There are thousands of business ventures out there. So how do you identify one that's right for you? The first step is to take a good hard look at your personal situation. What are your financial needs? Your personal likes and dislikes? What type of business would best accommodate your family's needs?
Once you've identified those sorts of factors, you can start looking at businesses that would best fit into whatever your situation happens to be.
Considering Your Personal Criteria
Having an idea of the type of business to which you're best suited will help you to narrow your search. Some factors to consider are listed as follows:
Financial needs. If you're the sole, or primary breadwinner for your family, you probably want to start a business with a lot of potential for earning. If your spouse is already pulling in a great salary, or you're pretty well financially established, you may have a little more latitude about what type of business to start. If you're going to need to pay for college for three kids and stash a lot more money away for your retirement, you'd better be darned sure to choose a business with great moneymaking potential.
Your personality. What's your personality type? Are you a high-powered ambitious sort who should be looking for a business with great growth potential? Or is your personality more laid back and better suited to a slower-paced enterprise? If you can't stand kids, you sure as heck shouldn't think about opening up a day-care center or toddler gym. If you never wear anything but jeans and sweat shirts, a trendy boutique probably doesn't make sense for you. You get the idea, right?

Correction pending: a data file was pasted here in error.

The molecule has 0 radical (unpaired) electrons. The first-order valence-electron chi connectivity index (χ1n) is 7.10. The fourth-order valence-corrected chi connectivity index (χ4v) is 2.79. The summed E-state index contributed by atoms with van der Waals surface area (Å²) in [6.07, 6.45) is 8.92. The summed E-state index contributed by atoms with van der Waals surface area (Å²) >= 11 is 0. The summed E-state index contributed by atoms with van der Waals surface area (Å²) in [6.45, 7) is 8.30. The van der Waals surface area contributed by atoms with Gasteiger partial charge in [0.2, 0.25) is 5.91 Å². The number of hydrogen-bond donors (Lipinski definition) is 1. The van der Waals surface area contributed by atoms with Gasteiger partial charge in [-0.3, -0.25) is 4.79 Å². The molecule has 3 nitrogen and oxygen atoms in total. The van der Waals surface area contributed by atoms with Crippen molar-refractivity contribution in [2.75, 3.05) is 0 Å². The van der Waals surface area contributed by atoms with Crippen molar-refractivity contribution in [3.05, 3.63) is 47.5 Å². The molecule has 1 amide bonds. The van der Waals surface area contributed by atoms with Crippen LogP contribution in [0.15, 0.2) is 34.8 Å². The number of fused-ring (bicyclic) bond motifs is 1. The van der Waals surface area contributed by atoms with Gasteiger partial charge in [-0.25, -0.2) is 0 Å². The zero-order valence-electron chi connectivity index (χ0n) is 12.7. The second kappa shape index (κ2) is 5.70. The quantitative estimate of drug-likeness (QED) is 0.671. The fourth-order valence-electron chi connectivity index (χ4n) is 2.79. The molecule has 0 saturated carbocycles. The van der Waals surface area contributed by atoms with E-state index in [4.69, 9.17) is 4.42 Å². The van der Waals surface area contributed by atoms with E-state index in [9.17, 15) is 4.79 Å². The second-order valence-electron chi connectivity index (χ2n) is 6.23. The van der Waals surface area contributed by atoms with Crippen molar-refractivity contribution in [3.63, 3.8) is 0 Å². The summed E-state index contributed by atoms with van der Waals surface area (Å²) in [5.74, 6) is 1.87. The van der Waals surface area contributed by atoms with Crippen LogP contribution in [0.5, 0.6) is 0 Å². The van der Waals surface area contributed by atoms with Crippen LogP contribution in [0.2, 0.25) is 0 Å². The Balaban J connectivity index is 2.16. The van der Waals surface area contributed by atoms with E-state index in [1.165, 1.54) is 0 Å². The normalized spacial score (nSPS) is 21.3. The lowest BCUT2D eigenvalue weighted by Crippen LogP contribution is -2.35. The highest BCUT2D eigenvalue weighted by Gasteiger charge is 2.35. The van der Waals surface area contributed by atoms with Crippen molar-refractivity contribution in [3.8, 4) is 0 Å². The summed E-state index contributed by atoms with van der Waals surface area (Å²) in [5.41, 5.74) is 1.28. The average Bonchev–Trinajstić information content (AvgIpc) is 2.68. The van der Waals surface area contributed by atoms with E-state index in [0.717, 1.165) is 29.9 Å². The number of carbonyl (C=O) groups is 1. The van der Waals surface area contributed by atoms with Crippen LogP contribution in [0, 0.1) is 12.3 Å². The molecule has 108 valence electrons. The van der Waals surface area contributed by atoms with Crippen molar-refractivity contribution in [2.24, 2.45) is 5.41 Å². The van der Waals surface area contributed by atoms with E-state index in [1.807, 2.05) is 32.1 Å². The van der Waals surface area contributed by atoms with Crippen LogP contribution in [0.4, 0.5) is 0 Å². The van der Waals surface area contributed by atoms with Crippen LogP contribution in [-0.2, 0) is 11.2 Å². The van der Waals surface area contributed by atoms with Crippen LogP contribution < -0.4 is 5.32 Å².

Family concerns. If you're a woman with three young children and a strong commitment to the PTA, you probably want a business that allows you to have some flexibility. If you're single with few personal responsibilities, a business that requires you to work for three days without stopping might work out just fine. Also consider where you may have to live to make your business work. If you've always dreamed of owning a bait and tackle shop that specializes in fancy, deep-sea fishing equipment, for instance, it will make a lot more sense for you to start the business in Florida than in Kansas.
Your health. Many people in their 40s and 50s find that they don't have as high of an energy level as they did in their 20s and 30s. Consider whether you'll be able to handle the physical demands of starting your own business. Also, consider any physical limitations that might affect what type of business you should consider. Health considerations often can be accommodated, but some businesses might be better suited to you than others.
Your personal likes and dislikes. If you love to get up early, enjoy being around people, and love the smell of coffee, a Starbucks franchise might be just the ticket for you. If it's impossible for you to crawl out of bed before 10 a.m., however, a bagel shop that opens at 6 a.m. is a really bad idea. If you retreat to indoors the second the temperature dips below 45 degrees, you sure don't want to think about opening a ski resort in Colorado. If you break out in a rash every time you get close to an animal, you shouldn't consider starting a pet grooming business.
Giving some thoughts to these types of issues will help you to choose a venture that matches your interests and works for your personal situation. Once you've got an idea of what you want, you can see what's available.
More on: Family Finances
Excerpted from The Complete Idiot's Guide to Personal Finance in Your 40s and 50s © 2002 by Sarah Young Fisher and Susan Shelly. All rights reserved including the right of reproduction in whole or in part in any form. Used by arrangement with Alpha Books, a member of Penguin Group (USA) Inc.
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